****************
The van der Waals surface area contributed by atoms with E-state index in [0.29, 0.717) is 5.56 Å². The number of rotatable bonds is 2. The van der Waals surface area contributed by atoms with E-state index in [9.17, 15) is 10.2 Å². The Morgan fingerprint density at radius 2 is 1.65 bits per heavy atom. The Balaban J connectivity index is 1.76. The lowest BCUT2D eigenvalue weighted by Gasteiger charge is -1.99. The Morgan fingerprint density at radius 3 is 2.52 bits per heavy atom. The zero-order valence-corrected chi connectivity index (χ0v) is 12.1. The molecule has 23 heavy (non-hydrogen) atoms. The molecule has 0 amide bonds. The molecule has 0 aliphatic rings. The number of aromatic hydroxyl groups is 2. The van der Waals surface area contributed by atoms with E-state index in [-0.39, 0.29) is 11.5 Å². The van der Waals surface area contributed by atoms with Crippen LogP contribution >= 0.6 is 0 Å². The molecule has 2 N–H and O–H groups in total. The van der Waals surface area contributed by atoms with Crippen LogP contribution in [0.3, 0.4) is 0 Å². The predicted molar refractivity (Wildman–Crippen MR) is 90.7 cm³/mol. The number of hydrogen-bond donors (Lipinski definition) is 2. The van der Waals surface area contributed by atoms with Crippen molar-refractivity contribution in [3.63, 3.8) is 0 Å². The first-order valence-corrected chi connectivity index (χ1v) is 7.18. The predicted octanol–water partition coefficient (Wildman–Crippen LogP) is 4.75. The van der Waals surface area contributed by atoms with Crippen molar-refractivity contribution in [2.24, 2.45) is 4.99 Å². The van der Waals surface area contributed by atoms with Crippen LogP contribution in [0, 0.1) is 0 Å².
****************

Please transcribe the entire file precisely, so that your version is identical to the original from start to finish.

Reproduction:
The van der Waals surface area contributed by atoms with E-state index in [0.29, 0.717) is 5.56 Å². The number of rotatable bonds is 2. The van der Waals surface area contributed by atoms with E-state index in [9.17, 15) is 10.2 Å². The Morgan fingerprint density at radius 2 is 1.65 bits per heavy atom. The Balaban J connectivity index is 1.76. The lowest BCUT2D eigenvalue weighted by Gasteiger charge is -1.99. The Morgan fingerprint density at radius 3 is 2.52 bits per heavy atom. The zero-order valence-corrected chi connectivity index (χ0v) is 12.1. The molecule has 23 heavy (non-hydrogen) atoms. The molecule has 0 amide bonds. The molecule has 0 aliphatic rings. The number of aromatic hydroxyl groups is 2. The van der Waals surface area contributed by atoms with E-state index in [-0.39, 0.29) is 11.5 Å². The van der Waals surface area contributed by atoms with Crippen LogP contribution >= 0.6 is 0 Å². The molecule has 2 N–H and O–H groups in total. The van der Waals surface area contributed by atoms with Crippen LogP contribution in [0.3, 0.4) is 0 Å². The predicted molar refractivity (Wildman–Crippen MR) is 90.7 cm³/mol. The number of hydrogen-bond donors (Lipinski definition) is 2. The van der Waals surface area contributed by atoms with Crippen molar-refractivity contribution in [3.63, 3.8) is 0 Å². The first-order valence-corrected chi connectivity index (χ1v) is 7.18. The predicted octanol–water partition coefficient (Wildman–Crippen LogP) is 4.75. The van der Waals surface area contributed by atoms with Crippen molar-refractivity contribution in [2.24, 2.45) is 4.99 Å². The van der Waals surface area contributed by atoms with Crippen LogP contribution in [0, 0.1) is 0 Å².